Jeffrey D. Allred, Deseret News
FILE - Representatives Lowry Snow and Stephen Handy listen during the closing night of the legislature in Salt Lake City Thursday, March 10, 2016. Snow introduced a bill Tuesday that would undo a longstanding Utah law allowing a person to record a personal conversation or telephone call without telling the other party.

SALT LAKE CITY — A state legislator introduced a bill Tuesday that would undo a longstanding Utah law allowing a person to record a personal conversation or telephone call without telling the other party.

Rep. Lowry Snow's proposal, HB330, would make it a crime to record a conversation with someone without their consent.

The Santa Clara Republican said the Salt Lake Chamber contacted him about running the bill before the legislative session as a way to protect proprietary business interests.

Snow said he also received a call from The Church of Jesus Christ of Latter-day Saints with interest in the bill and a possible desire to support it. The church issued a statement Tuesday backing the measure.

"Church representatives have spoken with legislators to express support for (HB330), which is intended to protect the confidentiality of sensitive private conversations, including those between ecclesiastical leaders and their members," according to LDS Church spokesman Eric Hawkins.

"In other states, business, legal, religious and law enforcement organizations have supported similar laws to safeguard confidential conversations for the same reasons."

Snow said although he didn’t ask the church, he assumed or speculated that its interest is to protect confidential conversations, or privileged conversations under the law, between an ecclesiastical leader and a member of a congregation.

The bill has implications beyond religion.

Journalists and others routinely record politicians in interviews or in public settings. The bill makes an exception for recording public officials and public employees in the performance of their official duties.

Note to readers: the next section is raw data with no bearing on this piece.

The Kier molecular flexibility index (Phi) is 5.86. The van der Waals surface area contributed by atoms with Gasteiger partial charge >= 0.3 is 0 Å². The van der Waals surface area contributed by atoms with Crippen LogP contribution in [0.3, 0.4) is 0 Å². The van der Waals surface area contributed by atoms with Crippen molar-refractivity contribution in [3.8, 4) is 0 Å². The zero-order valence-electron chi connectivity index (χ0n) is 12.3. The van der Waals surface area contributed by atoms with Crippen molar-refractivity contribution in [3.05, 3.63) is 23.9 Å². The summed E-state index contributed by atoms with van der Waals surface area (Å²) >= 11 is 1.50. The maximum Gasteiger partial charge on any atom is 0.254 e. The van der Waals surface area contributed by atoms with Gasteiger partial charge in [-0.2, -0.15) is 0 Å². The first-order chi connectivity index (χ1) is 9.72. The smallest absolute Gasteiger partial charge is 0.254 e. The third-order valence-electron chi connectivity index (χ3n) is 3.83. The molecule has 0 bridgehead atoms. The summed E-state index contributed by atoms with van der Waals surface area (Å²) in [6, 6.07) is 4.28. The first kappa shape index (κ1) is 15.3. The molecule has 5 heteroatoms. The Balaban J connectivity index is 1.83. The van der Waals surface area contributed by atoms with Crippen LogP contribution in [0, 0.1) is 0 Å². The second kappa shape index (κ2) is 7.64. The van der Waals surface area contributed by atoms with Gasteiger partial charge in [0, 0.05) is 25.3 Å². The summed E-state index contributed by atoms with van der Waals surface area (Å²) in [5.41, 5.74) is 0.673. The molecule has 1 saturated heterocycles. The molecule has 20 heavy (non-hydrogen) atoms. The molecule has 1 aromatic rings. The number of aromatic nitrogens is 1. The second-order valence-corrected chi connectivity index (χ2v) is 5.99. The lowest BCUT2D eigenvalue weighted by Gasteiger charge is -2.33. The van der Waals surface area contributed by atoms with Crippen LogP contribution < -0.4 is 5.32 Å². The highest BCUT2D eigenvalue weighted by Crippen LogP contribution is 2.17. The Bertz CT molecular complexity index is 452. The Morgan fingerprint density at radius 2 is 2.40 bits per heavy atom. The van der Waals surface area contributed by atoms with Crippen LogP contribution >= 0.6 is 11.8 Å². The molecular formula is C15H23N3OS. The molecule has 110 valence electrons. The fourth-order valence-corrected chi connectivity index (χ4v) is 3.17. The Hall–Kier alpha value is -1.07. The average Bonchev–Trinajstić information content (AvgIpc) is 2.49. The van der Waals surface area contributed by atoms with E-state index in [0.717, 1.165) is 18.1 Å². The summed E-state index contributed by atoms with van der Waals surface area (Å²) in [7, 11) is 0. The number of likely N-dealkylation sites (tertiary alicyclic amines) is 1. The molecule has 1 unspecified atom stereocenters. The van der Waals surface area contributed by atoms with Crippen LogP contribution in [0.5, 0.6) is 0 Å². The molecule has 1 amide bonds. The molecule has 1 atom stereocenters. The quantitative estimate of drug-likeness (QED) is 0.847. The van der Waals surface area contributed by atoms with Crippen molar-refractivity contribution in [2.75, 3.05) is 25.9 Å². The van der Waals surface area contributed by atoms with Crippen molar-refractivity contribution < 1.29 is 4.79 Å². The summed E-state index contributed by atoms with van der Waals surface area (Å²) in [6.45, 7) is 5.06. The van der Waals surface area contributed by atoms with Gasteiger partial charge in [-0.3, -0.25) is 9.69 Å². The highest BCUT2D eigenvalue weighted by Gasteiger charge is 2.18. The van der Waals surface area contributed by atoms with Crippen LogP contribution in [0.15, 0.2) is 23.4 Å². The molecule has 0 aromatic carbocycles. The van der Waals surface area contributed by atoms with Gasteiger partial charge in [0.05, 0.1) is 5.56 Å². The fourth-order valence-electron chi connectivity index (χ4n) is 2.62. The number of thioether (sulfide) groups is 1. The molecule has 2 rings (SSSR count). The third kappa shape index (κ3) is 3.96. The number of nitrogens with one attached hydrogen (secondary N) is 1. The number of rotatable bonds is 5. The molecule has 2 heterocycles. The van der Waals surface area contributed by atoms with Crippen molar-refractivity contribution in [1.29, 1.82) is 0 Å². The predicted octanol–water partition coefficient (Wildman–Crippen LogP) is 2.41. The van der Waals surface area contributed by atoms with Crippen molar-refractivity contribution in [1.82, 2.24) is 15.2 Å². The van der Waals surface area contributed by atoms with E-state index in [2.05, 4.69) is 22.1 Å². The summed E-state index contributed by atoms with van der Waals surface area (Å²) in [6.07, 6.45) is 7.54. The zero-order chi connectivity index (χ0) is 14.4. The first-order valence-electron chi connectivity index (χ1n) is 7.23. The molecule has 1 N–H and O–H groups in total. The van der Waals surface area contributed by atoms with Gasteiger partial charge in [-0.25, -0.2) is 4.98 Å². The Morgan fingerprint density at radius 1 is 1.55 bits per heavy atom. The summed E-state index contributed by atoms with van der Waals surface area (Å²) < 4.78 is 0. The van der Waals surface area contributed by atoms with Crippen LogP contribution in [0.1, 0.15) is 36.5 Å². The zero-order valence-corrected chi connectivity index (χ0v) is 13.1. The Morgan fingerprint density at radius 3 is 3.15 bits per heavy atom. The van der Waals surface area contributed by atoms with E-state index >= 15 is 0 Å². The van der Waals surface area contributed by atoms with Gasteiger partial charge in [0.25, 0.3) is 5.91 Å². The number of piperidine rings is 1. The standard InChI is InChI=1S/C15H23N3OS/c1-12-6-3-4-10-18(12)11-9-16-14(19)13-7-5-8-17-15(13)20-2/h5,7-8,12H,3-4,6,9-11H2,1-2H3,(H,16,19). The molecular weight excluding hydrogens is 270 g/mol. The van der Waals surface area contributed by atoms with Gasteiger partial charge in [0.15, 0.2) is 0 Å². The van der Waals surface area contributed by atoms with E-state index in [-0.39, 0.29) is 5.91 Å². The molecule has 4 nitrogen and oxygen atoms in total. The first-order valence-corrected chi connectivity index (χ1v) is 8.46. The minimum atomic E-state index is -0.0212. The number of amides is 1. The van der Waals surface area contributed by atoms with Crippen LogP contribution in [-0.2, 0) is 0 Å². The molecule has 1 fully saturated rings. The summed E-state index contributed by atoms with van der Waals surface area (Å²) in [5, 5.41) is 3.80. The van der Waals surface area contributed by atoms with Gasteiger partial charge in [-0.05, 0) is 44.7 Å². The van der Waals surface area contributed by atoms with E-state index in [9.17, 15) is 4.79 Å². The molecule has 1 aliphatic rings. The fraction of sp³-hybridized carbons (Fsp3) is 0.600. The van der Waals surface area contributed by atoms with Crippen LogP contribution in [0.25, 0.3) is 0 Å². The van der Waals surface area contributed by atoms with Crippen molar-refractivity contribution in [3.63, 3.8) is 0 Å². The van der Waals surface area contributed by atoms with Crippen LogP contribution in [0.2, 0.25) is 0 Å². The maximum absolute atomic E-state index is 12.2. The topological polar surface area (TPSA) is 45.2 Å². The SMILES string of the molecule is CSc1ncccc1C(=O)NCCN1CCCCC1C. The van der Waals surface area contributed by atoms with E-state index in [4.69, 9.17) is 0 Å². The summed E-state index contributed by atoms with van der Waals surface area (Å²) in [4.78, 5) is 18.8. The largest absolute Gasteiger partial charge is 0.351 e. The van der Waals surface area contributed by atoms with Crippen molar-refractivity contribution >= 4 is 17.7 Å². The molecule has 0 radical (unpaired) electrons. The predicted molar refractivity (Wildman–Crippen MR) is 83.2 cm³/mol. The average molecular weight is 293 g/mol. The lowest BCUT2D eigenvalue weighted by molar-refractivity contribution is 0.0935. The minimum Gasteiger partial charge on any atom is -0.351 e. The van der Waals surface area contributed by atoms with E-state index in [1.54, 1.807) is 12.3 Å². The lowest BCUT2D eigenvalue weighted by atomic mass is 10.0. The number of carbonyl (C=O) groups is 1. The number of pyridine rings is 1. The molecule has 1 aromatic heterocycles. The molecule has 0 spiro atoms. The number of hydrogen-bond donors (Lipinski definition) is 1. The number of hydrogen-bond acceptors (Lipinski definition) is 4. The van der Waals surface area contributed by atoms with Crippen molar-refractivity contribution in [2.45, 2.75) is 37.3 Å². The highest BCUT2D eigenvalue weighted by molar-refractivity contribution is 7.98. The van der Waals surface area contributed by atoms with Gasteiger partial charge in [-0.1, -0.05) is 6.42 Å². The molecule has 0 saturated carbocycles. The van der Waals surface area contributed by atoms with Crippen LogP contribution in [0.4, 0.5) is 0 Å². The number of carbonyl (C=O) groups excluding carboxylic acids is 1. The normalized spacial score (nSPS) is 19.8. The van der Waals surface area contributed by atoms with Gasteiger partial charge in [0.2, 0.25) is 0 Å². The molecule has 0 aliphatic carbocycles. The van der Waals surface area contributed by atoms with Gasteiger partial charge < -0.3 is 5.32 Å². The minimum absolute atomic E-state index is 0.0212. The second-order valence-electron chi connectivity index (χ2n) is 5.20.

Snow said he knows that when he's acting as a legislator there is always the possibility he is being recorded.

"I think that it's important that the bill not chill or interfere with the right of the public to have access to that information when that political person or officeholder is acting in that capacity," he said.

Snow said he didn't think about how political candidates might fall into that same category, but he sees how they could. He said they're not in the same situation as someone sitting at home or in an office who might have a higher expectation of privacy.

Other exemptions include instances where the person making the recording believes the conversation involves harassment or abuse, threats of extortion, blackmail, bodily harm or injury, or likely to be fraudulent or obscene.

BYU journalism professor Joel Campbell said he understands the issue the LDS Church has raised, but he described the bill as an overly broad approach to resolving it.

"Will it really do what the church wants it to do?" said Campbell, adding he's not speaking on behalf of the university, which is owned by the LDS Church. "There's probably a way to specifically do what the church wants to do, but I don't think this is the way to do it."

The measure could be more narrowly focused, while preserving protections to democracy, he said, citing cases of whistleblowers or others who might provide secret recordings to the media. He wonders if reporters would be barred from publishing that information under the proposed law.

Salt Lake media attorney Jeff Hunt said the legislation should include an exception for whistleblowers and news-gathering.

"The bill does raise serious concerns regarding news gathering by the media, in particular with respect to TV news outlets," he said.

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Sometimes hidden cameras are the only way to obtain information about a fraudulent operation, he said. The bill, Hunt said, would stop that kind of reporting.

Snow, a lawyer, said he's getting some pushback from his own profession. Attorneys have told him they don't necessarily record their clients but do record conversations with opposing counsel, he said.

Utah law allows a person to record a conversation without telling the other party or parties. Only 12 states require consent of all parties involved.